My mother looked at me. It was a horrible bottomless look. She pouted first, her lower lip jutting out and then quivering. She was going to cry. I left the room and walked to the kitchen. Whenever I came, I found good reason to spend many of the hours I was supposed to be with my mother in every room of the house but the one in which she sat. I heard the low moan begin that I'd been hearing all my life. It was a moan the notes of which were orchestrated to elicit pity. My father had always been the one to run to her. After his death, it fell to me. For more than twenty years, with greater or lesser diligence, I had been attending to her, rushing over when she called saying her heart would burst, or taking her on increasing rounds of doctors' visits as she aged.
Late in the afternoon of that day, I was in the screened-in back porch, sweeping out the straw mat. I had left the door open a crack so that I could hear her. Then into the cloud of dust that surrounded me came the unmistakable odor of shit. My mother had needed to go to the bathroom but couldn't get up.
I dropped the broom and ran to my mother. She had not, as I may have momentarily hoped, died and suffered the resultant loosening of bowels. Dead in her own home as she might have wished. Instead, she sat in her chair, having soiled herself.
"Number two!" she said. This time, the smile was different than the smile of Bitch. Bitch had had life to it. This smile was alien to me. It held neither fear nor malice.
Often, when I recounted to my youngest, Sarah, the events of a given day, she told me that no matter how much she loved me, she wasn't going to strip and diaper me when I grew old. "I'll hire someone," she said. "I've never heard a better incentive for hitting the big time than avoiding that."
The smell had filled the room within seconds. I walked back to the porch twice to take in huge drafts of dusty air and could think of nothing else but presenting my mother in the way she would have wanted to be seen. I knew I was going to have to call the ambulance. I knew, as I had for some time, that my mother was heading out of this life, but I did not want her arriving at the hospital caked in shit. I should say I knew she would not want that, and so what had mattered most to her throughout her life ? appearances ? became what mattered most to me.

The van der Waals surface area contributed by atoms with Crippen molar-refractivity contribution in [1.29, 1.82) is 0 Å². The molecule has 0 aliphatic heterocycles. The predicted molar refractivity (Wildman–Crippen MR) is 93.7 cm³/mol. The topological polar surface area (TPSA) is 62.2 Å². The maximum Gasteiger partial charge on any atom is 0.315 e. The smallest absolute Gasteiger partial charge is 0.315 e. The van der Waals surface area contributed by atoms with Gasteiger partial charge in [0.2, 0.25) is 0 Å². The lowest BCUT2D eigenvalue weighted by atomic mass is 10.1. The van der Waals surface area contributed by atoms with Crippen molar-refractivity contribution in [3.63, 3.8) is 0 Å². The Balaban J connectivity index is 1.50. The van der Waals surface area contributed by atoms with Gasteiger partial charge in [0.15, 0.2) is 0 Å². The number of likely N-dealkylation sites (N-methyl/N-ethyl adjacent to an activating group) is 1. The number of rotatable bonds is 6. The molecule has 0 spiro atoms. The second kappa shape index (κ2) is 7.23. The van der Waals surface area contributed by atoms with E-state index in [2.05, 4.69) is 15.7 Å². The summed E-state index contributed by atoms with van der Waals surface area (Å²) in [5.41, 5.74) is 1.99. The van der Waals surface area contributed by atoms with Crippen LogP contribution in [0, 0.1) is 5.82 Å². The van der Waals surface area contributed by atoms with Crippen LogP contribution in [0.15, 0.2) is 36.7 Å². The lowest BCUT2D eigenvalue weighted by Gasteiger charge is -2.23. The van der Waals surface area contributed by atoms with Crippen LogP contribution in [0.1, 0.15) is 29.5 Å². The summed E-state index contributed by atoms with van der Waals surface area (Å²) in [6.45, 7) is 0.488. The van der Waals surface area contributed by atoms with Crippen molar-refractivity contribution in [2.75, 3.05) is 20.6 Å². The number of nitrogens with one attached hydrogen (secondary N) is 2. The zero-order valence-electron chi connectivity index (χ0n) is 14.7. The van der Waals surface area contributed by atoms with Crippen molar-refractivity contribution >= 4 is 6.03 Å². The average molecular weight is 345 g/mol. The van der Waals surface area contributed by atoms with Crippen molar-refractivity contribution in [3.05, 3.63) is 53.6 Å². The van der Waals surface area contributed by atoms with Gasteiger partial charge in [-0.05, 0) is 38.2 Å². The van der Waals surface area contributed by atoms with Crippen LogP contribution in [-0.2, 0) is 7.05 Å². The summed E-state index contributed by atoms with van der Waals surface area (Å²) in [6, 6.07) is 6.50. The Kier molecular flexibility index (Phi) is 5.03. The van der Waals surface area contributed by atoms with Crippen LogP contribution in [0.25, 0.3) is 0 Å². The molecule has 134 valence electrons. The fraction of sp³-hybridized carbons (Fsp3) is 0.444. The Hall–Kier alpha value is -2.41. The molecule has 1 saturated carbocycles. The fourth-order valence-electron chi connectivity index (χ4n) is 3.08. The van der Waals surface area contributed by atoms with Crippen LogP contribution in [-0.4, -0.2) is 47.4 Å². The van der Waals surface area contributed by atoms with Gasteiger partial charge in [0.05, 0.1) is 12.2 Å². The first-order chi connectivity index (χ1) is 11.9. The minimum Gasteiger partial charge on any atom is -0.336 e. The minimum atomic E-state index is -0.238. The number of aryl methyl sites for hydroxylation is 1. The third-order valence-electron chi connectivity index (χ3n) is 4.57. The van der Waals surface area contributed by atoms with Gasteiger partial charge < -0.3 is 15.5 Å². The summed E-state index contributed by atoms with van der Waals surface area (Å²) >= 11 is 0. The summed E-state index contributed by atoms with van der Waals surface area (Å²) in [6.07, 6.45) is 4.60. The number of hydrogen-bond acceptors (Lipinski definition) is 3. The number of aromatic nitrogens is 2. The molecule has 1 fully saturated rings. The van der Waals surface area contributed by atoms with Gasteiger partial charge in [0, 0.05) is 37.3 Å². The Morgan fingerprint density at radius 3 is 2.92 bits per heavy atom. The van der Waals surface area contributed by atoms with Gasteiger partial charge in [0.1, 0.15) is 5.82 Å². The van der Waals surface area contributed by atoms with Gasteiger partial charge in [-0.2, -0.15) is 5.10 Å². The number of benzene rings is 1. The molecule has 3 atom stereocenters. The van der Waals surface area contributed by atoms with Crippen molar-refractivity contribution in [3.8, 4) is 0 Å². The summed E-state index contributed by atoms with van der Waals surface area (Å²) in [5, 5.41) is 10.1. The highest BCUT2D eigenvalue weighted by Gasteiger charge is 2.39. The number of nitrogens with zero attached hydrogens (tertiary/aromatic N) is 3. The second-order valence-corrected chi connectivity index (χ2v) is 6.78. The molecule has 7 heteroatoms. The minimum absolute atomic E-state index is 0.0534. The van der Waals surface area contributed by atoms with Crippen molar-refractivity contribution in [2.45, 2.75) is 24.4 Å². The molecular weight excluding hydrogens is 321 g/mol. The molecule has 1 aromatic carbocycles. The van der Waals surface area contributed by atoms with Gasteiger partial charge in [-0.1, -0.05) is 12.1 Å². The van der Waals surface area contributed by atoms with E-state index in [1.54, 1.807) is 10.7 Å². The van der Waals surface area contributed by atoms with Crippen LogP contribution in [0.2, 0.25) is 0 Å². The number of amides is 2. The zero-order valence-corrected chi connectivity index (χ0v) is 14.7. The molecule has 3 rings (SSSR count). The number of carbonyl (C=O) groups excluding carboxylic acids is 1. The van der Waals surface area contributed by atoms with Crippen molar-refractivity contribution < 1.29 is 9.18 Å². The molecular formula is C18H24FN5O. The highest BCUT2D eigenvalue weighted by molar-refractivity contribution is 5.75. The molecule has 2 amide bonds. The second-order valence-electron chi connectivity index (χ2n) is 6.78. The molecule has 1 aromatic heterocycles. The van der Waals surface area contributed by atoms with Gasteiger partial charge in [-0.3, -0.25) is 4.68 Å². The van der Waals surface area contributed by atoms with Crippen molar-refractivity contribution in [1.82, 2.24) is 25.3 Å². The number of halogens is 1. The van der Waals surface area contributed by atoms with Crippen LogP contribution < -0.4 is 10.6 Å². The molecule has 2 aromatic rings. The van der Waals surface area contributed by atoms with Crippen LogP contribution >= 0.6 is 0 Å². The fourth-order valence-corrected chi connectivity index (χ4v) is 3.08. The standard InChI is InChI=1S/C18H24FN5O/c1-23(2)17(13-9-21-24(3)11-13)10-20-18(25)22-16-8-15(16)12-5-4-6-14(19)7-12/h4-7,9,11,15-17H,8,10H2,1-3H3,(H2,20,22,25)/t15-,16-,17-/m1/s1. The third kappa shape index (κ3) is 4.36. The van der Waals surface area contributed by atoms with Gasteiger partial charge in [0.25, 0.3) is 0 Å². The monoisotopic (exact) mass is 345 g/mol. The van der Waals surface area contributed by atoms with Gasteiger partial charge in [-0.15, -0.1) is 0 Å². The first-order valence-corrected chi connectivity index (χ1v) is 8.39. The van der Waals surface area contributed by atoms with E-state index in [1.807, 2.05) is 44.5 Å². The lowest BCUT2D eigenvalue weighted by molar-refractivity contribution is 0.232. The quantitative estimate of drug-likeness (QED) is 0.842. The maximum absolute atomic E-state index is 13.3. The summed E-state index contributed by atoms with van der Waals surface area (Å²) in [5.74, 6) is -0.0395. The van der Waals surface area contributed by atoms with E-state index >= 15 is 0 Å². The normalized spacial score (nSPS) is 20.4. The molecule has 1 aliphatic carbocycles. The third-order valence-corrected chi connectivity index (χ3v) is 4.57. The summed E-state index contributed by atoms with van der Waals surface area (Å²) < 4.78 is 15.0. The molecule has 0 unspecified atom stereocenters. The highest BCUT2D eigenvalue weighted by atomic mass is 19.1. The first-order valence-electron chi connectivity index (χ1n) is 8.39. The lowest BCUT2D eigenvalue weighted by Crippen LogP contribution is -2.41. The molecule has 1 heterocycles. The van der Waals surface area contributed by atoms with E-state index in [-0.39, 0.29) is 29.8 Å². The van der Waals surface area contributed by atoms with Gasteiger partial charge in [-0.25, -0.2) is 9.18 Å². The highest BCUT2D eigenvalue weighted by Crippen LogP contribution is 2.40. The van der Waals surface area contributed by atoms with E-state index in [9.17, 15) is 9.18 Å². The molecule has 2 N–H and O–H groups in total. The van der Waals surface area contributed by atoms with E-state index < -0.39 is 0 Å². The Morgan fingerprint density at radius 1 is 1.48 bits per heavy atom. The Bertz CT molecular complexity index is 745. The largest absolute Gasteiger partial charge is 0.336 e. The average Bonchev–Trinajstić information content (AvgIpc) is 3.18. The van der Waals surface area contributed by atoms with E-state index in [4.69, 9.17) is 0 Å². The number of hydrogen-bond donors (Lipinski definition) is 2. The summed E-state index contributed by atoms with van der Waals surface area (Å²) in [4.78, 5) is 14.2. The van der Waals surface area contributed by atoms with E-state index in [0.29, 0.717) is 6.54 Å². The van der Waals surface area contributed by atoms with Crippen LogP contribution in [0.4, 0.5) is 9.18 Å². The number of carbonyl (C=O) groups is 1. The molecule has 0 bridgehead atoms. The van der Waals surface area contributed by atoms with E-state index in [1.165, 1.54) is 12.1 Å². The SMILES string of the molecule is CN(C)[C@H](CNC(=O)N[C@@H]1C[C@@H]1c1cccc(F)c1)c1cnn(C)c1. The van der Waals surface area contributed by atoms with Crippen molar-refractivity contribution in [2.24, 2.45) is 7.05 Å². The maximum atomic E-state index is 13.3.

I took a final breath out on the porch and walked back to her. No longer smiling, she was agitated in the extreme.
"Mom," I said, certain as I said it that she did not recognize the name or the daughter who said it, "I'm going to help you clean up, and then we're going to make some calls." You'll never make a call again, I thought, and I didn't mean it cruelly. Why is it that pragmatics are so often interpreted this way? Shit is shit and truth is truth. Done.
I knelt down in front of her and looked up into her face. I hated her more than I'd ever hated anyone. Still, I reached up, as if I were finally allowed to touch a precious thing, and ran my fingers down her long silver braid. "Mom," I whispered. I said it because I knew it would be still in the air. No reverberations, no response.